My sense is that agape and caritas have come to possess very similar, indeed all but identical, connotations. Etymologically, however, there remains a small, but perhaps significant, difference: the Latin caritas (n.) is cognate with carus (adj.), meaning “dear, highly prized, (even) high-priced”; hence caritas carries the sense of “esteem, affection, (even) desire”. The Greek agape (n.), on the other hand, is cognate with agapao (v.), meaning “to caress, to care for”.
To make use of C. S. Lewis’s distinction in The Four Loves, there would thus seem to be rather more “need-love” in caritas and rather more “gift-love” in agape. Caritas is a love whose object is estimable, if not esteemed, and it is directed toward something regarded as demanding or meriting love. Agape, however, is a love that reflects or embodies the lovingness of the subject more than the loveableness of the object; in fact in its “chemical purity”, if you will, it exists in spite of—even as a function of—the unloveableness of the object. “Herein is love, not that we loved God, but that He loved us, and sent His Son to be the propitiation for our sins” (1 John 4:10).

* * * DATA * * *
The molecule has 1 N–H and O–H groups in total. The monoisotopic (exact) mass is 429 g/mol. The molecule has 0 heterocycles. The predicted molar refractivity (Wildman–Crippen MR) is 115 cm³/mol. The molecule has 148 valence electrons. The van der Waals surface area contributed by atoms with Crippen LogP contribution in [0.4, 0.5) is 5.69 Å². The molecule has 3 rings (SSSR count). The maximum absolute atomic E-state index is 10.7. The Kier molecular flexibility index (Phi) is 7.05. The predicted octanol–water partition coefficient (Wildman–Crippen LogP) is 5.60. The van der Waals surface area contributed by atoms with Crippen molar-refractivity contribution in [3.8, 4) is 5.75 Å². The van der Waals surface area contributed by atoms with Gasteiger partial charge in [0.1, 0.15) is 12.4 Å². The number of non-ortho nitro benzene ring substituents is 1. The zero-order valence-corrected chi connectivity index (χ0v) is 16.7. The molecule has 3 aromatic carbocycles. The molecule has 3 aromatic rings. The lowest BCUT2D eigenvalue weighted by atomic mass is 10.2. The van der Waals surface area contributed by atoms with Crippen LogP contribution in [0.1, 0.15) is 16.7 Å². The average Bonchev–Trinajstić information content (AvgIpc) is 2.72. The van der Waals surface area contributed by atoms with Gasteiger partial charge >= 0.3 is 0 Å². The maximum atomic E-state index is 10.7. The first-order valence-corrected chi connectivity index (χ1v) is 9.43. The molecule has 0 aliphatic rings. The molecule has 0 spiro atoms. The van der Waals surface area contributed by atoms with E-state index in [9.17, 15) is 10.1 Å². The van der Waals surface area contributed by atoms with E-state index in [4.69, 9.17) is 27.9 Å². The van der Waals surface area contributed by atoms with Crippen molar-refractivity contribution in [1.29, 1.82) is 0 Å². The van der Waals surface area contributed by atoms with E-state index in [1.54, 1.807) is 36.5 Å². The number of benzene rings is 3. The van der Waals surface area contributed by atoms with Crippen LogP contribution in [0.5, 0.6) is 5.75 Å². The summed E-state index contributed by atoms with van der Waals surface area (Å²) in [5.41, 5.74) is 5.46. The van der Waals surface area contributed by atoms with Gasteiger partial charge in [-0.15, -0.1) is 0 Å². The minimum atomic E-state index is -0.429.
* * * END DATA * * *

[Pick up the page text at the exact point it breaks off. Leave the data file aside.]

Mind you, I’m splitting hairs when I say this! After all, when it comes to Saint Paul’s great hymn to love in 1 Corinthians 13, the Vulgate translates the Greek agape with the Latin caritas precisely, and this comes directly into the English of the Authorized Version as “charity”: “And now abideth faith, hope, charity, these three; but the greatest of these is charity” (verse 13). On the other hand, given the etymological facts, it seems to me worth making a subtle distinguo in order to underscore the fact that in the Christian understanding the God who “is love” (1 John 4:8) is “agapic” before He is “charitable”: He is the One who loves the unloveable into a condition of lovability.
You also asked about the Latin imperative miserere. As far as I can tell, there is no difference whatsoever between it and the Greek eleison; each can mean either “have pity” or “have mercy”. But this dual significance itself suggests another important distinction: pity, after all, is compassion for someone who is suffering in a way or to a degree he does not deserve, whereas mercy is clemency or leniency toward someone who is not yet suffering, or not at least fully or adequately, in the way he does deserve. At the risk of another overly subtle distinction, it therefore occurs to me that it might be worth our while to muse upon the following proportion:
Caritas : miserere (or eleison) as “pity” : : Agape : miserere (or eleison) as “mercy”
In other words, the love that loves what it deems to be intrinsically or essentially worthy of its love is naturally inclined to a compassion that pities, whereas the Love that loves because it is intrinsically or essentially Love as such naturally gives rise to a compassion that bestows mercy.
That’s almost certainly more than you needed, or wanted! But I “love” words, and the playful seriousness of etymology, or perhaps better nirukta, I always find irresistible!